Dana-Farber supports unique needs of young women with breast cancer


A-conversation-about-breast-cancer-and-young-women_SPLASH

A diagnosis of breast cancer is hard to receive at any age. But for women in their early 40s and younger, the concerns may be more challenging, say breast cancer experts at Dana-Farber Cancer Institute in Boston.

"When young women are diagnosed with breast cancer, they face not only concerns about the breast cancer itself; they may also have issues with fertility and family planning, genetics, sexual function, as well as emotional hurdles that may be more difficult to handle compared to older women," said Ann Partridge, MD, MPH, Clinical Director of the Breast Oncology Center and Director of the Program for Young Women with Breast Cancer at Dana-Farber.

"Many of these women are just starting careers, families or relationships, and having breast cancer at such an early age is the furthest thing from their minds."

According to the American Cancer Society, about 5 percent of all breast cancer cases occur in women under the age of 40 in the United States. Breast cancer is the second leading cause of cancer-related death in women; however, relatively little is known about breast cancer in women in their 40s and younger.

Partridge, who founded the Program for Young Women with Breast Cancer at Dana-Farber, said evidence shows that young age is a risk factor for disease recurrence and death.

It is controversial whether the poorer prognosis is a reflection of delays in diagnosis, differences in tumor biology, or the effectiveness of treatment, but growing evidence indicates that biologic differences may play an important role.

Risk factors

Risk factors for breast cancer in young women appear to be slightly different than they are for older women.

"Family history is the strongest risk factor for younger women," said Partridge.

"Women who have a first-degree blood relative such as a mother or sister who have had breast cancer especially at a younger age may be a higher risk of developing the disease."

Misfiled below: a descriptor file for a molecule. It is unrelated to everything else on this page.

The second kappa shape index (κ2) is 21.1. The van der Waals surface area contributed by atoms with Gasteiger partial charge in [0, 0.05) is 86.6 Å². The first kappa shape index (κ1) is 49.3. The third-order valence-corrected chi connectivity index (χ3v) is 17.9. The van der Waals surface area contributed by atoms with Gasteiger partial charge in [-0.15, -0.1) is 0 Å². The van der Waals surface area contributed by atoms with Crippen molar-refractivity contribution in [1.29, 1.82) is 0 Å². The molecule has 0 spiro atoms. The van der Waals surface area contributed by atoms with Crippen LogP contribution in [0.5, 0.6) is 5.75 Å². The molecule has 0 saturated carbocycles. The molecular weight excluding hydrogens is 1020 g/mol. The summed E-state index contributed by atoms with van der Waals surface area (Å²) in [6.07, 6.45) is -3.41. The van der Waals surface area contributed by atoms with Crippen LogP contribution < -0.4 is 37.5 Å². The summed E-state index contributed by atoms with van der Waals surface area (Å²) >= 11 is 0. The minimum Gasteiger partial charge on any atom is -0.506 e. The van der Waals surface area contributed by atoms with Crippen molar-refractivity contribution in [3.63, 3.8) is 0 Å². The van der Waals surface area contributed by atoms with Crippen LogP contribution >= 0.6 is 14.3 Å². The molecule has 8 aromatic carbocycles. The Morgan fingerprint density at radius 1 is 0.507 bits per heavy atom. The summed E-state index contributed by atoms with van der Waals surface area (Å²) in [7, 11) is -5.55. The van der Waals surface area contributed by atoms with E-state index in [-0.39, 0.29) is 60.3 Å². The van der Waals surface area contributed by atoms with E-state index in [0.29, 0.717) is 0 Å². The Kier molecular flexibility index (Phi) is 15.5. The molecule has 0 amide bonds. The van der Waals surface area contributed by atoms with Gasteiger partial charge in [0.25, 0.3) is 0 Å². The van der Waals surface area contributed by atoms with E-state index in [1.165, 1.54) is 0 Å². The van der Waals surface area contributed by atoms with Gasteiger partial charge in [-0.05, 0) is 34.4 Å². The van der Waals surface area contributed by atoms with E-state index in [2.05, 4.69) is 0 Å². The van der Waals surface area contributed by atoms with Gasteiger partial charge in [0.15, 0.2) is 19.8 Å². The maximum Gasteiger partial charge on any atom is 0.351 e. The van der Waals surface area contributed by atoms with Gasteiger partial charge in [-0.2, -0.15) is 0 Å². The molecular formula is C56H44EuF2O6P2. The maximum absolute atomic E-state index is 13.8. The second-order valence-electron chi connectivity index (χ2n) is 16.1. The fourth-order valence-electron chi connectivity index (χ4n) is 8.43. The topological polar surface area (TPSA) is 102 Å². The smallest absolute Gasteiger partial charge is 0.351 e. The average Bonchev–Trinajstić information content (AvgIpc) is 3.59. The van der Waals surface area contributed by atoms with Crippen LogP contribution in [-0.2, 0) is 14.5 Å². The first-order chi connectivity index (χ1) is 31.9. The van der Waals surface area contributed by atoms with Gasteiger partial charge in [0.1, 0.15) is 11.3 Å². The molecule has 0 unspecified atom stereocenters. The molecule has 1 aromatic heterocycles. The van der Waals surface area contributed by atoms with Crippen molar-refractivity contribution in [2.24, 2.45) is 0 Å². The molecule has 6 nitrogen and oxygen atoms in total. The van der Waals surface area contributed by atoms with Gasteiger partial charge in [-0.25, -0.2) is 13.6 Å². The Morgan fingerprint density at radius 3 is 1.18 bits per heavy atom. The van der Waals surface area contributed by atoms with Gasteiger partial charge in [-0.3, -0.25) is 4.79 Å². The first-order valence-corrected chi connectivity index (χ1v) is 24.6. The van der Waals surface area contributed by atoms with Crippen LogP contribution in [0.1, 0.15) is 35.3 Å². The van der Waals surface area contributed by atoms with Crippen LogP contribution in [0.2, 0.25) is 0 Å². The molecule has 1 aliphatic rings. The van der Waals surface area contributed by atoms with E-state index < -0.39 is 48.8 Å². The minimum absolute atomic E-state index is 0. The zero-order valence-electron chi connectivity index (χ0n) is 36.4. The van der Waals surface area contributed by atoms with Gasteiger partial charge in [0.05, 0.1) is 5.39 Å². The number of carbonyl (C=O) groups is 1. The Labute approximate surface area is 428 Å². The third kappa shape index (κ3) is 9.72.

The genetic risk can also come from the father's lineage. So if the father's sister had breast cancer, particularly at a younger age, that could increase a young woman's risk for breast cancer.

In general, having a mother, father, daughter, or sister who has had breast cancer can increase a woman's risk of developing breast cancer at any age.

Women who have a mutation or defect in the BRCA1 or BRCA2 genes are at greater risk of developing breast and ovarian cancer. A genetic counselor can help discuss risk factors and suggest genetic testing options.

Warning signs

Delayed diagnosis in young women is an issue. Because it is rare for a young woman to develop breast cancer, any change in the breast may be minimized or ignored.

Partridge stressed the importance for all women to be aware of the warning signs. "Do not be afraid to go to the doctor if you're concerned about any of these breast symptoms:"

  • Lump or thickening in the breast, especially one that is growing or changing, as well as lumps under the arm or axilla.
  • Skin changes on the breast, like swelling or a rash, warmth, redness, or darkening; or an itchy, scaly or sore nipple.
  • Nipple discharge: "We're worried when we hear about nipple discharge, particularly if it's bloody," said Partridge.
  • Breast changes in size or shape, dimpling or puckering of skin.
  • Pain in the breast or underarm that does not go away or gets worse over time. "There's a common misperception that if it's painful, it's not breast cancer," said Partridge.

Treatments

"When young women are diagnosed with breast cancer, just as with older women, we try to tailor the treatment to the young women's concerns as well as to the disease," said Partridge.

Younger women are more likely to be diagnosed at a later stage, with more aggressive breast cancer, and therefore often require surgery, chemotherapy, and radiation, as well as hormonal therapy.

"Treatment with chemotherapy, in particular, can be difficult because many younger women may be interested in having a baby after breast cancer and treatments may result in premature menopause and infertility," Partridge said.

But for many women in their early 20s and 30s and who still have their menstrual cycles after chemotherapy, the ability to have children may be unaffected.

"The good news," added Partridge, "is that with these treatments, the vast majority of these young women will live beyond breast cancer to have healthy lives."

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